United States Presidents And Their Cars

As we celebrate President’s Day (and since we love cars) it’s interesting to look back on some of the presidential vehicles over the last 100+ years. Like the rest of Americans, presidents have had a true love affair with cars since they were first introduced. William McKinley was the first president to ever ride in a car while Teddy Roosevelt was the first to make public appearances in one during a presidential road-trip.

 

 

As the first president to ride in a car, McKinley chose one of the more popular cars of the era, a Stanley Steamer, similar to the one pictured above. The first White House fleet of cars came while William Howard Taft was in office and a Stanley Steamer was part of that fleet. It was during Taft's presidency the White House stables were officially converted into a garage.

 

 

It wasn’t until 1939 that the first presidential armored car was used, a Packard Twelve. Franklin D. Roosevelt was driven around in this car that featured bulletproof glass. It was one of the last V12 production cars in America. We have two classic Packards sitting in our inventory now. The Packard was not FDR's official presidential limo though, that distinction belonged to a '39 Lincoln K-Series that was retrofitted with armor after the start of WWII.

 

 

By 1961 the White House had upgraded the presidential car to a modified and stretched Lincoln Continental which is the car John F. Kennedy was riding in when he was assassinated. Lyndon Johnson and Richard Nixon also used Lincoln Continentals. If you like classic Lincolns, we have three of them from the 1950’s and 60’s in our inventory, including a '62 Continental.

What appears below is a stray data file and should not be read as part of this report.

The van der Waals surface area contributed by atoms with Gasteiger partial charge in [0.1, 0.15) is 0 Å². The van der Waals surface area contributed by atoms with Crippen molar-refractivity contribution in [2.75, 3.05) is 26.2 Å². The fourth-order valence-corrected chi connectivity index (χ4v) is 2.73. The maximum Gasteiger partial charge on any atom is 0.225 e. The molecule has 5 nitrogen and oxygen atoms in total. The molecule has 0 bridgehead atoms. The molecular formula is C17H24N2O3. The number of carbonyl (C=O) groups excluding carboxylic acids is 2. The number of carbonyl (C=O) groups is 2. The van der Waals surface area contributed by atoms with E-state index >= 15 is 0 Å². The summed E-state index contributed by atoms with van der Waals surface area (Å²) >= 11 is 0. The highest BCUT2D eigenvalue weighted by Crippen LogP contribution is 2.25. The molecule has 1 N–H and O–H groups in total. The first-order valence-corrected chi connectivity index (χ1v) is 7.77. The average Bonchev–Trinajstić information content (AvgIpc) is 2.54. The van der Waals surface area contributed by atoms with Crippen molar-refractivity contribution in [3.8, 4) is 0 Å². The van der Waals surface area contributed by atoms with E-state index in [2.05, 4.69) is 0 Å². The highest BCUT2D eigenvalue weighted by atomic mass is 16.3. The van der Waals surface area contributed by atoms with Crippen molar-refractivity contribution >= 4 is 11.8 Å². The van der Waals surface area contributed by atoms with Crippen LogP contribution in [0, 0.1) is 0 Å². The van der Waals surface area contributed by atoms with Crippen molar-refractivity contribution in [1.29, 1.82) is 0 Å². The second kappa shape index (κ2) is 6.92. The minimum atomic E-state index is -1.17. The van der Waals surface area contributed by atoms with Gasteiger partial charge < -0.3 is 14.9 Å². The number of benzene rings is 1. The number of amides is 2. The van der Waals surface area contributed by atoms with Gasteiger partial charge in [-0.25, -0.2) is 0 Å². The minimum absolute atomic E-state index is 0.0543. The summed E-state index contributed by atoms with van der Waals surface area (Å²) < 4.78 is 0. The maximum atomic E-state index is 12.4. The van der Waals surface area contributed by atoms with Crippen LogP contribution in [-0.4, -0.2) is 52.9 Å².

Back at his Texas ranch, LBJ had a 1961 Amphicar he would drive around his property as seen in the photo above. It’s been said that while driving guests around his ranch he would pretend to lose control of the car as it drove into a large pond, then laugh as the car drove/floated its way across the water. The actual car he drove is still on display at his ranch. Less than 4,000 Amphicars were produced, and we have one of them sitting in our showroom now!

 

 

Bill Clinton owned a 1967 Mustang convertible long before becoming president. But as you can image, the secret service won’t allow presidents to drive themselves in public. They made a brief exception during a celebration honoring Ford Mustang’s 30th anniversary in 1994 and allowed Clinton to drive his pony car a whopping 250 feet. This the longest distance a sitting president has ever driven their own vehicle. If you want to drive your own classic Mustang (much farther than 250 feet) we have seven of them to choose from in our inventory.

 

 

These days the presidential limos are more like tanks than cars. Details of just how the Cadillacs have been modified are top secret, but the widows and body are bulletproof. It’s believed to be based on a truck chassis, runs on diesel, uses heavy duty truck tires and weighs as much as 15,000 pounds.

 

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